In December, the SolarWinds supply chain attack sent shockwaves around the world.
Hundreds of government agencies and private sector organizations were likely affected by the attack, believed to be orchestrated by Russian intelligence threat actors.
[If you are not familiar with the attack, read some of our past articles covering the SolarWinds attack.]
Now comes research that reveals a surging number of supply chain cyberattacks, like the one that caught SolarWinds.
Why are supply chain cyberattacks increasing?
The Identity Theft Resource Center (ITRC) just released its 2020 Data Breach Report, which contains a brief but crucial section on the supply chain.
"Supply chain attacks are increasingly popular with attackers since they can access the information of larger organizations or multiple organizations through a single, third-party vendor."
Think about that statement. One point of failure, one point of access, multiple attack pathways open to exploit. Attackers are looking for the weakest point in your supply chain in an effort to compromise your organization.
"Often, the organization is smaller with fewer security measures than the companies they serve."
How many supply chain cyberattacks occurred in 2020?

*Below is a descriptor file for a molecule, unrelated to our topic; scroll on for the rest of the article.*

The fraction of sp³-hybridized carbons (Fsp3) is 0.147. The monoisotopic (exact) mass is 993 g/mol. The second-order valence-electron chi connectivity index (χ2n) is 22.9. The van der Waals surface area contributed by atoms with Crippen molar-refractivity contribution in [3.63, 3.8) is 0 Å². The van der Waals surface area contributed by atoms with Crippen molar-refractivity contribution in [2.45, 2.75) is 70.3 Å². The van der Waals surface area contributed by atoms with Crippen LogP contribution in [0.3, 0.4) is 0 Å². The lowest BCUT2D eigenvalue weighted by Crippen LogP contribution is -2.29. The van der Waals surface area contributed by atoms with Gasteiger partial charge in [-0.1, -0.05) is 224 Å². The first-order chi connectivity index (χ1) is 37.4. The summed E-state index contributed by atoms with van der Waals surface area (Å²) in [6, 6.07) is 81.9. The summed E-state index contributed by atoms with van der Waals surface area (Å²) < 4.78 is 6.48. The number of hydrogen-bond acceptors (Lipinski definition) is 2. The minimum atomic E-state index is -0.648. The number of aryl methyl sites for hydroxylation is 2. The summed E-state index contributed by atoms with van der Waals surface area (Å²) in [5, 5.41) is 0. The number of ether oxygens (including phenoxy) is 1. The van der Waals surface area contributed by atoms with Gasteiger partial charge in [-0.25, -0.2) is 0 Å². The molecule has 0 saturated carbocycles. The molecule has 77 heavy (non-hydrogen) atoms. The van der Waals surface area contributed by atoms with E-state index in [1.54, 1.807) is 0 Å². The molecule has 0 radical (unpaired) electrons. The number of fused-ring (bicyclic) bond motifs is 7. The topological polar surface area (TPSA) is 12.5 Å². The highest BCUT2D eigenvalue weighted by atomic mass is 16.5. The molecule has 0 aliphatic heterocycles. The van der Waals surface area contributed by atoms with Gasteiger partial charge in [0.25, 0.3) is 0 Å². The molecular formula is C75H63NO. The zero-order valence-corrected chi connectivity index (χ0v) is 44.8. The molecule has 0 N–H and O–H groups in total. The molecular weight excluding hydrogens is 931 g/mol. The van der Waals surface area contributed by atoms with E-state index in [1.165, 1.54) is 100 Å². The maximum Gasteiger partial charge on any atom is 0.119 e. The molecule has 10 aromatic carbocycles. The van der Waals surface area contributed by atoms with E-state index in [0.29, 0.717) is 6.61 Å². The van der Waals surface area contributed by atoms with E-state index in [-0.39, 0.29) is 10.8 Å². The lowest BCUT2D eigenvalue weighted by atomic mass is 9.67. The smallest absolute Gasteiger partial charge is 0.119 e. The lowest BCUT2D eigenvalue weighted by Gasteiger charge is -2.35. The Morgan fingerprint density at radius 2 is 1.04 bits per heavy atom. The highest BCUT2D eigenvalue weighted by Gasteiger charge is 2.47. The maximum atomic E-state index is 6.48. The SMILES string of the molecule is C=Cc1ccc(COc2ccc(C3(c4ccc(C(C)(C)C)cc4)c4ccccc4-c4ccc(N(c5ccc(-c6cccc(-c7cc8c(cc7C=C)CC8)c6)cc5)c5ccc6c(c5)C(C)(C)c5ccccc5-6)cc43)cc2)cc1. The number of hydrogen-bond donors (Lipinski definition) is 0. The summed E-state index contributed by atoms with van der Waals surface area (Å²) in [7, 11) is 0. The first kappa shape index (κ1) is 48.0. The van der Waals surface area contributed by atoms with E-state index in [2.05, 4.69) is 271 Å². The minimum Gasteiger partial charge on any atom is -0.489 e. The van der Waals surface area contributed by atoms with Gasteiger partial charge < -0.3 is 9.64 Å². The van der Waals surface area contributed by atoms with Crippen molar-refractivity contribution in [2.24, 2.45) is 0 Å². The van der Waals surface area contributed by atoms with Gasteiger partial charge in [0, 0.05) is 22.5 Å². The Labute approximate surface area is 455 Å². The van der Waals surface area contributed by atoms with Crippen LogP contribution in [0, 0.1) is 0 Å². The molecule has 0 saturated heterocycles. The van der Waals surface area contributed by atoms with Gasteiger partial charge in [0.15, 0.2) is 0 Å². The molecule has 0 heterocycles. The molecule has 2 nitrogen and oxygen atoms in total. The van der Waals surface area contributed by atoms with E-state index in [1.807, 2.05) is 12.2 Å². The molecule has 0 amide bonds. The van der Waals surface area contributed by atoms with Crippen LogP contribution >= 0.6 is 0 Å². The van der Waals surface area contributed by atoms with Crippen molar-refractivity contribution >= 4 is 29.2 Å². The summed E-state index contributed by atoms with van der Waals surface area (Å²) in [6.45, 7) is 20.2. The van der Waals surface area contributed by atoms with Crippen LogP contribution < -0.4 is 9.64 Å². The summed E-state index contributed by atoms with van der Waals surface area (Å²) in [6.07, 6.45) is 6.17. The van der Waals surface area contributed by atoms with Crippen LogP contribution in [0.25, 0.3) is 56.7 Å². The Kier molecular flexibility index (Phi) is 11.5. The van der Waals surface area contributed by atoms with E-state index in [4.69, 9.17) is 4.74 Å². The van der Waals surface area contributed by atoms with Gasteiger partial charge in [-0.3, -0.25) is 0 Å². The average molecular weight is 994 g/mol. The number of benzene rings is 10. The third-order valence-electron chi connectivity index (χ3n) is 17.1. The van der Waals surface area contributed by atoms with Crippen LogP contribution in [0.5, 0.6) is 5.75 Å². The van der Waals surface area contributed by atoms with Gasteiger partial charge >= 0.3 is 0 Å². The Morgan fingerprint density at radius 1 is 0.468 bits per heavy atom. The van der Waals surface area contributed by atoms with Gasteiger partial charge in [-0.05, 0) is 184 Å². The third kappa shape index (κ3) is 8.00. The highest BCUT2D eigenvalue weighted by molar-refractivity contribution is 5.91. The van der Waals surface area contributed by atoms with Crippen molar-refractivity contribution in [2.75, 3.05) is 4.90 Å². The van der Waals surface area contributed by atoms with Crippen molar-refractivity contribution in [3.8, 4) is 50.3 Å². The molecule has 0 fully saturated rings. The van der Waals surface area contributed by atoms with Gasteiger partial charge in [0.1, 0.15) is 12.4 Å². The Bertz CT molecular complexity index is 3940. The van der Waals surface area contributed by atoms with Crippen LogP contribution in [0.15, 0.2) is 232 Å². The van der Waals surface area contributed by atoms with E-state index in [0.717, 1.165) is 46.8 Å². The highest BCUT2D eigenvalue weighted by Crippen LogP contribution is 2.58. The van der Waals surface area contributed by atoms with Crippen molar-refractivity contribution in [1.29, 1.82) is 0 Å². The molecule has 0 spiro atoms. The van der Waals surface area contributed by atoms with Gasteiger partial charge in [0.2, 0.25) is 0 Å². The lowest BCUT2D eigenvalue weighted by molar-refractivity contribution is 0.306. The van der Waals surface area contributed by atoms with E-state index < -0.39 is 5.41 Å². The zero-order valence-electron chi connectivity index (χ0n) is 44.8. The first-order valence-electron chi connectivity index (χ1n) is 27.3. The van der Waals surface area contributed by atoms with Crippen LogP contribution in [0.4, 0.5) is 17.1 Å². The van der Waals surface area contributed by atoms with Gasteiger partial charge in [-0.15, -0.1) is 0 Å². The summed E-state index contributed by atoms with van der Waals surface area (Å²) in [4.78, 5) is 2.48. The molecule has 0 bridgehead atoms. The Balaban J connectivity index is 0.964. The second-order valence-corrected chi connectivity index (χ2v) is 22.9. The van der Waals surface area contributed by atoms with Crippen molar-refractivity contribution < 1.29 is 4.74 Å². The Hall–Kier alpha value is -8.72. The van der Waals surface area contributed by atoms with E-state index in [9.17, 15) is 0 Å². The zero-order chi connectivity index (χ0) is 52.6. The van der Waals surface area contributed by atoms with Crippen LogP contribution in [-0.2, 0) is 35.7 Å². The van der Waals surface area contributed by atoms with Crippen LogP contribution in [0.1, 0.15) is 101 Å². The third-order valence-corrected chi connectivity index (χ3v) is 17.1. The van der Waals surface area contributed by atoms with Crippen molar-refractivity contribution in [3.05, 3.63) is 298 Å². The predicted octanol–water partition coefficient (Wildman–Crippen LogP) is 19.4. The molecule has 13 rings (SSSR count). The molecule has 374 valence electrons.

This chart, included in the report, details the rise of supply chain attacks in 2020:
Here are the supply chain cyberattack numbers that jump off the page:
- 694 entities affected
- 42,323,106 individuals impacted
The Identity Theft Resource Center says it is tracking a decrease in the number of random cyberattacks designed to catch any organization in its net, and a growing trend toward targeted attacks.
However, even as threat actors target organizations more frequently than consumers, that does not mean consumers are completely off the hook.
The ITRC sums it up like this:
"Our analysis does not suggest that consumers can relax as cybercriminals look elsewhere for quick, easy wins. Identity thieves still steal and misuse consumers' personal information even as the information they want and how they obtain it changes. That's why it's important for both individuals and organizations to follow good cyber-hygiene practices."
For more information about data breaches in 2020, you can read the ITRC's 2020 Data Breach Report in its entirety.